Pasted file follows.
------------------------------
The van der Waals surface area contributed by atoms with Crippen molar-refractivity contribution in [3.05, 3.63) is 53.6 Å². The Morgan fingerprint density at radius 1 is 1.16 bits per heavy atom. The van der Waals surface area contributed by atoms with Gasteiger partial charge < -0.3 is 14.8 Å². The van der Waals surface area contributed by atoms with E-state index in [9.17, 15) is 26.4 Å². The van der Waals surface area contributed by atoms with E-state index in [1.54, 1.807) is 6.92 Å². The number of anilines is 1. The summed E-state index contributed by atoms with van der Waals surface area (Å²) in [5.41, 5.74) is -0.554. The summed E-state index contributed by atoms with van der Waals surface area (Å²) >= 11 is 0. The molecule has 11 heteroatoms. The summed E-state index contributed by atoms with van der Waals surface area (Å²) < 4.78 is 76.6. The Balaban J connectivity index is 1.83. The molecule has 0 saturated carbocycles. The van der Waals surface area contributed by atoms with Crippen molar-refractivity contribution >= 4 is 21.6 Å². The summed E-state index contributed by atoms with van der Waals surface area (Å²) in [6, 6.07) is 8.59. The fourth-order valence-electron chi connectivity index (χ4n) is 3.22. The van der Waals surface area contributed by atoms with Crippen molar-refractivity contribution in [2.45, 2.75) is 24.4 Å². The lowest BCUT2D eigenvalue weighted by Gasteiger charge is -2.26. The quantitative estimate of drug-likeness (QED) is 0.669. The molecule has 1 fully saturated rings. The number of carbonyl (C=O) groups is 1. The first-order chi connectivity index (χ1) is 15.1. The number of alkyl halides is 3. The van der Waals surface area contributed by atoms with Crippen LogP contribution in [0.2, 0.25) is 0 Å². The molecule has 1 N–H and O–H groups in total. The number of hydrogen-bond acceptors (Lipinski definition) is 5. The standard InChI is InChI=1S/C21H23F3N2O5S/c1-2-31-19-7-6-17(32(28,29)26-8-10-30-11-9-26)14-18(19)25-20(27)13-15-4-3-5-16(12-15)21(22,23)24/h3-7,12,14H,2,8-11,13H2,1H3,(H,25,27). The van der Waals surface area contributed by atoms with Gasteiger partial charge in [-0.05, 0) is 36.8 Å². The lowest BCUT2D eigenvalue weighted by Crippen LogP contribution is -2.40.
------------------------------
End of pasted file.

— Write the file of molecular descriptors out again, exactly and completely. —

The van der Waals surface area contributed by atoms with Crippen molar-refractivity contribution in [3.05, 3.63) is 53.6 Å². The Morgan fingerprint density at radius 1 is 1.16 bits per heavy atom. The van der Waals surface area contributed by atoms with Gasteiger partial charge < -0.3 is 14.8 Å². The van der Waals surface area contributed by atoms with E-state index in [9.17, 15) is 26.4 Å². The van der Waals surface area contributed by atoms with E-state index in [1.54, 1.807) is 6.92 Å². The number of anilines is 1. The summed E-state index contributed by atoms with van der Waals surface area (Å²) in [5.41, 5.74) is -0.554. The summed E-state index contributed by atoms with van der Waals surface area (Å²) >= 11 is 0. The molecule has 11 heteroatoms. The summed E-state index contributed by atoms with van der Waals surface area (Å²) < 4.78 is 76.6. The Balaban J connectivity index is 1.83. The molecule has 0 saturated carbocycles. The van der Waals surface area contributed by atoms with Crippen molar-refractivity contribution >= 4 is 21.6 Å². The summed E-state index contributed by atoms with van der Waals surface area (Å²) in [6, 6.07) is 8.59. The fourth-order valence-electron chi connectivity index (χ4n) is 3.22. The van der Waals surface area contributed by atoms with Crippen molar-refractivity contribution in [2.45, 2.75) is 24.4 Å². The lowest BCUT2D eigenvalue weighted by Gasteiger charge is -2.26. The quantitative estimate of drug-likeness (QED) is 0.669. The molecule has 1 fully saturated rings. The number of carbonyl (C=O) groups is 1. The first-order chi connectivity index (χ1) is 15.1. The number of alkyl halides is 3. The van der Waals surface area contributed by atoms with Crippen LogP contribution in [0.2, 0.25) is 0 Å². The molecule has 1 N–H and O–H groups in total. The number of hydrogen-bond acceptors (Lipinski definition) is 5. The standard InChI is InChI=1S/C21H23F3N2O5S/c1-2-31-19-7-6-17(32(28,29)26-8-10-30-11-9-26)14-18(19)25-20(27)13-15-4-3-5-16(12-15)21(22,23)24/h3-7,12,14H,2,8-11,13H2,1H3,(H,25,27). The van der Waals surface area contributed by atoms with Gasteiger partial charge in [-0.05, 0) is 36.8 Å². The lowest BCUT2D eigenvalue weighted by Crippen LogP contribution is -2.40.